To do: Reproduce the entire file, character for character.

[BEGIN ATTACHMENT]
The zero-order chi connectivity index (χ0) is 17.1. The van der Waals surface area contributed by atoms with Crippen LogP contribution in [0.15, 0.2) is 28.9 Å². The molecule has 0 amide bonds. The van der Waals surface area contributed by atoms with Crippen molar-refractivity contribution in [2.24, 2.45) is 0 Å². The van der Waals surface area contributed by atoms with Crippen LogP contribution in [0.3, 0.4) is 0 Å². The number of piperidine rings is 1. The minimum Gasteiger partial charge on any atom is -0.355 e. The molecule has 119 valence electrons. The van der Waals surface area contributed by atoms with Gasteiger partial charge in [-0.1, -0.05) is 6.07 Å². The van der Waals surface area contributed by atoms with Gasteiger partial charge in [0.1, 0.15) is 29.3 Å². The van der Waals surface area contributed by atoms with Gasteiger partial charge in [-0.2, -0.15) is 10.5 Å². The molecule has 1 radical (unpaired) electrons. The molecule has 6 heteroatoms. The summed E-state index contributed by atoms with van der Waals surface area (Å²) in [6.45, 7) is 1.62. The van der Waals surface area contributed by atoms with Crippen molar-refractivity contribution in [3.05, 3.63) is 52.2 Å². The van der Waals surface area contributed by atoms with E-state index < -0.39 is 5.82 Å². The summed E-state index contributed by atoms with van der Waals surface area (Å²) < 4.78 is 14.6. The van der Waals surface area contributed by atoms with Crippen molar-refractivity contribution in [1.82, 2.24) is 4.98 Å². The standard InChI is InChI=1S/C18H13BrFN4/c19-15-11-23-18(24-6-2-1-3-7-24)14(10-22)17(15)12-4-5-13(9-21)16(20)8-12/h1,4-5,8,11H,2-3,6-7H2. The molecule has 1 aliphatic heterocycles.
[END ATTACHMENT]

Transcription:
The zero-order chi connectivity index (χ0) is 17.1. The van der Waals surface area contributed by atoms with Crippen LogP contribution in [0.15, 0.2) is 28.9 Å². The molecule has 0 amide bonds. The van der Waals surface area contributed by atoms with Crippen molar-refractivity contribution in [2.24, 2.45) is 0 Å². The van der Waals surface area contributed by atoms with Crippen LogP contribution in [0.3, 0.4) is 0 Å². The number of piperidine rings is 1. The minimum Gasteiger partial charge on any atom is -0.355 e. The molecule has 119 valence electrons. The van der Waals surface area contributed by atoms with Gasteiger partial charge in [-0.1, -0.05) is 6.07 Å². The van der Waals surface area contributed by atoms with Gasteiger partial charge in [0.1, 0.15) is 29.3 Å². The van der Waals surface area contributed by atoms with Gasteiger partial charge in [-0.2, -0.15) is 10.5 Å². The molecule has 1 radical (unpaired) electrons. The molecule has 6 heteroatoms. The summed E-state index contributed by atoms with van der Waals surface area (Å²) in [6.45, 7) is 1.62. The van der Waals surface area contributed by atoms with Crippen molar-refractivity contribution in [3.05, 3.63) is 52.2 Å². The van der Waals surface area contributed by atoms with E-state index < -0.39 is 5.82 Å². The summed E-state index contributed by atoms with van der Waals surface area (Å²) < 4.78 is 14.6. The van der Waals surface area contributed by atoms with Crippen molar-refractivity contribution in [1.82, 2.24) is 4.98 Å². The standard InChI is InChI=1S/C18H13BrFN4/c19-15-11-23-18(24-6-2-1-3-7-24)14(10-22)17(15)12-4-5-13(9-21)16(20)8-12/h1,4-5,8,11H,2-3,6-7H2. The molecule has 1 aliphatic heterocycles.